The Bush administration's aggressive drive to promote oil and gas drilling on the western slope of the Rocky Mountains has sparked growing anger here among traditional Republican constituents who say that the stepped-up push for energy development is sullying some of the country's most majestic landscape.
The emerging backlash from ranchers and sportsmen, which is occurring despite an economic boom driven by drilling, is threatening GOP primacy in at least one corner of what has been a solidly Republican West. Long the most reliably conservative expanse of a state that has gone red in six of the past seven presidential contests, Colorado's western third shows evidence of the "purpling" that has made Colorado look increasingly like a swing state.
Support from the western slope was seen as pivotal in the elections of Democrats Bill Ritter as governor last year and Sen. Ken Salazar in 2004, the same year Salazar's older brother, Rep. John Salazar, was elected to Congress from a western Colorado district that had given 66 percent of its vote to the Republican candidate four years earlier. All three Democrats found support in GOP enclaves while calling for "balance" in energy extraction.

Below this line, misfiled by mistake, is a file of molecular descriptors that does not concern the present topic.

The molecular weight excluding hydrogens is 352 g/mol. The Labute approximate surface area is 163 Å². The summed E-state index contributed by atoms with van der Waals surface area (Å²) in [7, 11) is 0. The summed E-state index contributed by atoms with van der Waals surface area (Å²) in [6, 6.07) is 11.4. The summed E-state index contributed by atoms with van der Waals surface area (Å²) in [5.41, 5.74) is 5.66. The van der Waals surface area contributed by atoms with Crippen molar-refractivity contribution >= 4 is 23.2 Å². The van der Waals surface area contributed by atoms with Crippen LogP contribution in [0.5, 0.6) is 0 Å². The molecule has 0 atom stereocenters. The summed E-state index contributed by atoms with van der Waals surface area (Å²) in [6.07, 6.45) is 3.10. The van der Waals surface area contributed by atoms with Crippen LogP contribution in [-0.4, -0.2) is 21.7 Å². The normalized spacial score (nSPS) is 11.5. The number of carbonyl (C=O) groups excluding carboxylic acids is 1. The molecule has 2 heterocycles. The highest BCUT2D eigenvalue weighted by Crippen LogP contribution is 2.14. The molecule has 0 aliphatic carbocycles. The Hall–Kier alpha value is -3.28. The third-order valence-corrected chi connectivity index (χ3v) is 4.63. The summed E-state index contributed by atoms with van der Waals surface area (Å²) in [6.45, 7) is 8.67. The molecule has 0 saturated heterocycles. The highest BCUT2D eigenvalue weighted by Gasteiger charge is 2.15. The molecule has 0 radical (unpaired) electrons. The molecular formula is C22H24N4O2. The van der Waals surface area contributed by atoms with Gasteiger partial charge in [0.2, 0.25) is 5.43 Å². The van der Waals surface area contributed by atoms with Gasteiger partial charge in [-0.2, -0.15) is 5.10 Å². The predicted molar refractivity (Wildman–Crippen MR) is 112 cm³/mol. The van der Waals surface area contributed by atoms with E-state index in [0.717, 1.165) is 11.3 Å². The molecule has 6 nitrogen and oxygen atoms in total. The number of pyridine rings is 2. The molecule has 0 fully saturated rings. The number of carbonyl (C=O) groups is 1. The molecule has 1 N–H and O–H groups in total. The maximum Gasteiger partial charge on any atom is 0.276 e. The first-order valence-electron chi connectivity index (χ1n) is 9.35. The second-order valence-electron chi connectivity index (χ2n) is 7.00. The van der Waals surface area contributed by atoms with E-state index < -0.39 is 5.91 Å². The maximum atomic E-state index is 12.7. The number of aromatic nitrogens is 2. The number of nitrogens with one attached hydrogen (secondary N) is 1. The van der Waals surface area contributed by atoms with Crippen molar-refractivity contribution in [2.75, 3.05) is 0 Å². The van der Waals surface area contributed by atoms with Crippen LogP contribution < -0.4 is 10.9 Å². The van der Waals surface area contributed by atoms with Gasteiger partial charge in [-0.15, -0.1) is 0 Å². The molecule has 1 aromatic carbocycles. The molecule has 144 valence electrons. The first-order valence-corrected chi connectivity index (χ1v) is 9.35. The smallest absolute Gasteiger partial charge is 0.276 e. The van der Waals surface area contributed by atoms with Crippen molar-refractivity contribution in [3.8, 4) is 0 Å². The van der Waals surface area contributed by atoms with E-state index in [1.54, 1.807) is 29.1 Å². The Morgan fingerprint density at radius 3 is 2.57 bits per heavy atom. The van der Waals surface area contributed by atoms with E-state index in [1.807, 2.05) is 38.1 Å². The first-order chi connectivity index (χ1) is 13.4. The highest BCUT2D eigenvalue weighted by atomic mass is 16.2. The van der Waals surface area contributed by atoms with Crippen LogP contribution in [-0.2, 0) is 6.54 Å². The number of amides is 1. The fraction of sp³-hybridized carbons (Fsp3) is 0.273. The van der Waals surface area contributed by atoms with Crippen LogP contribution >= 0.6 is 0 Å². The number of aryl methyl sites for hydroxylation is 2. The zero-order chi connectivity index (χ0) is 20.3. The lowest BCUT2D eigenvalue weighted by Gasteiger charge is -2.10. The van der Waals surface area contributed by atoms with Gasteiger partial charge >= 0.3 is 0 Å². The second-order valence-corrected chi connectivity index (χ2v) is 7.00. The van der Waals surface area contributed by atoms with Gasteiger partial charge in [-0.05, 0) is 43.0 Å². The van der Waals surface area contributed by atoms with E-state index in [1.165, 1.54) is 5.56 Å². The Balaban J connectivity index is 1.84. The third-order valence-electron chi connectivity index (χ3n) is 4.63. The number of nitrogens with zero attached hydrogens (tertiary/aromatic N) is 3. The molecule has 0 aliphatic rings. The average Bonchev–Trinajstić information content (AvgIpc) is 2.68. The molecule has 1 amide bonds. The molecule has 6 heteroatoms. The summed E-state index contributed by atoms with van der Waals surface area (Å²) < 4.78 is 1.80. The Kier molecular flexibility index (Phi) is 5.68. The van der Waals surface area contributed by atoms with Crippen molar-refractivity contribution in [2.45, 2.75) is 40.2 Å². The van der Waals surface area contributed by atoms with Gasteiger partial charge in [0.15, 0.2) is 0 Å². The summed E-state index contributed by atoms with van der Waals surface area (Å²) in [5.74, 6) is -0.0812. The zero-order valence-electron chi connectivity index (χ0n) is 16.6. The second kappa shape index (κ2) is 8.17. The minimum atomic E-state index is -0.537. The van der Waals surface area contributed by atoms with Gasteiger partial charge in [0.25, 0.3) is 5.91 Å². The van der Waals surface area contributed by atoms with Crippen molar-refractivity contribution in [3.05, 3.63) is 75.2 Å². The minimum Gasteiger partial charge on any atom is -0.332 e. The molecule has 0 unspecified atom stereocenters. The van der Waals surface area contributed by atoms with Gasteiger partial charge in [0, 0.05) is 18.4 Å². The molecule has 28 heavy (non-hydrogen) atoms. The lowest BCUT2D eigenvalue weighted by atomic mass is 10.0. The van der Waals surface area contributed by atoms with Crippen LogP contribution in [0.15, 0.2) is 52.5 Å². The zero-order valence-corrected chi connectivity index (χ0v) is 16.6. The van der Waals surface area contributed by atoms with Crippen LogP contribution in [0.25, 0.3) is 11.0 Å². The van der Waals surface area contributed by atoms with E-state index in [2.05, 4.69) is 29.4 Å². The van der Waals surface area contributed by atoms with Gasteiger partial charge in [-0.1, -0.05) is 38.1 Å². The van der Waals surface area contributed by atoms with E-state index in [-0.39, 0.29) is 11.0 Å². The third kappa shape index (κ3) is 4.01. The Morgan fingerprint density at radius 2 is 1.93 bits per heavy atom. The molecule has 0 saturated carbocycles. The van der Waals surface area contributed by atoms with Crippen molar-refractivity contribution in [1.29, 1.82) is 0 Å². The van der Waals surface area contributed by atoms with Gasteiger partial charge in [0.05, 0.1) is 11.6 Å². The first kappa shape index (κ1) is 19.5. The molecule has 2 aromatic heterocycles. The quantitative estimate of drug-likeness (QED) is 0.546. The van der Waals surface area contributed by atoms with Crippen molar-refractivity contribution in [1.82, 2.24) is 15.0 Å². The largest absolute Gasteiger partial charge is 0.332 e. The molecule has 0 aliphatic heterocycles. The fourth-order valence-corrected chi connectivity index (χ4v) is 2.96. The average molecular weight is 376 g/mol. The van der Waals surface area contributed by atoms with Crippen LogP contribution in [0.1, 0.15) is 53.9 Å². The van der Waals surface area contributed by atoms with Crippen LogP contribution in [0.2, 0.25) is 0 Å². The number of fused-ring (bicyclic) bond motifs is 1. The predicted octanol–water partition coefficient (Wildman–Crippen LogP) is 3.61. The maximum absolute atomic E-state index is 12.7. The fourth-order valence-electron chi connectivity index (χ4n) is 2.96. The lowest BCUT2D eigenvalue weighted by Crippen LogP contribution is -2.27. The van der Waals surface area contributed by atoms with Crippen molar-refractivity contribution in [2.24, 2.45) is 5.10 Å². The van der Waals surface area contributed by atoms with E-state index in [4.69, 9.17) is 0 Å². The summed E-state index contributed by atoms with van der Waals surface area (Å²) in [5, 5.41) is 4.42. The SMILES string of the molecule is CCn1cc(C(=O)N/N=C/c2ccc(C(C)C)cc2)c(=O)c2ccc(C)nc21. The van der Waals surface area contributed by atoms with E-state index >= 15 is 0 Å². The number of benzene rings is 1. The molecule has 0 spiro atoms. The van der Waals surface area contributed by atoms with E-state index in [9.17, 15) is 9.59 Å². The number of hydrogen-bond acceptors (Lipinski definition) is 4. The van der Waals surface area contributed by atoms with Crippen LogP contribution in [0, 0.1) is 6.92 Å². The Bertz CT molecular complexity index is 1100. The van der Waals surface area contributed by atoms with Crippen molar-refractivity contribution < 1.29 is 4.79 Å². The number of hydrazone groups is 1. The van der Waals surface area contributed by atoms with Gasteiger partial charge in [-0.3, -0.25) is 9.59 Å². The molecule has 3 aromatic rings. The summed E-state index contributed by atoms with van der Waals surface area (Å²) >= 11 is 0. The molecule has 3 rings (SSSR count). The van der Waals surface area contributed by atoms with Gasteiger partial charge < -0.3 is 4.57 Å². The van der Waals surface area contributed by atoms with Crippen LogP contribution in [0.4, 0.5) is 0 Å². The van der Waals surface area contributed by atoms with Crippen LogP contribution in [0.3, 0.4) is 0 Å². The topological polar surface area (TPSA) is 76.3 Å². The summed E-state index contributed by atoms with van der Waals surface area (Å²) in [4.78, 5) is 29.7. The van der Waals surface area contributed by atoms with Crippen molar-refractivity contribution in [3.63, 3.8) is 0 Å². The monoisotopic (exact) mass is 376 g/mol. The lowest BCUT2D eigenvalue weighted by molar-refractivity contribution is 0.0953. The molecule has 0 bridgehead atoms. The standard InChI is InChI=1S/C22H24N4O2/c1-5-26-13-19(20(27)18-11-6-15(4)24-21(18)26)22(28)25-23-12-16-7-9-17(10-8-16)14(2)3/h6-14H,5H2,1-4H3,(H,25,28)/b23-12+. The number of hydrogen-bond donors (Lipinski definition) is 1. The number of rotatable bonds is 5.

"I can only speak for myself and I'm a registered Republican, but last year I voted a straight Democratic ticket. First time in my life," said Bob Elderkin, 68, who heads the town of Rifle's chapter of the Colorado Mule Deer Association, a hunting group that has made common cause with environmentalists against drilling. "The Republicans have kind of lost touch with reality."
As the administration is learning, all the industrial money in the world won't get you elected when you turn off your own supporters, and the quickest way to do it is to let energy companies foul the air, water and soil where they live.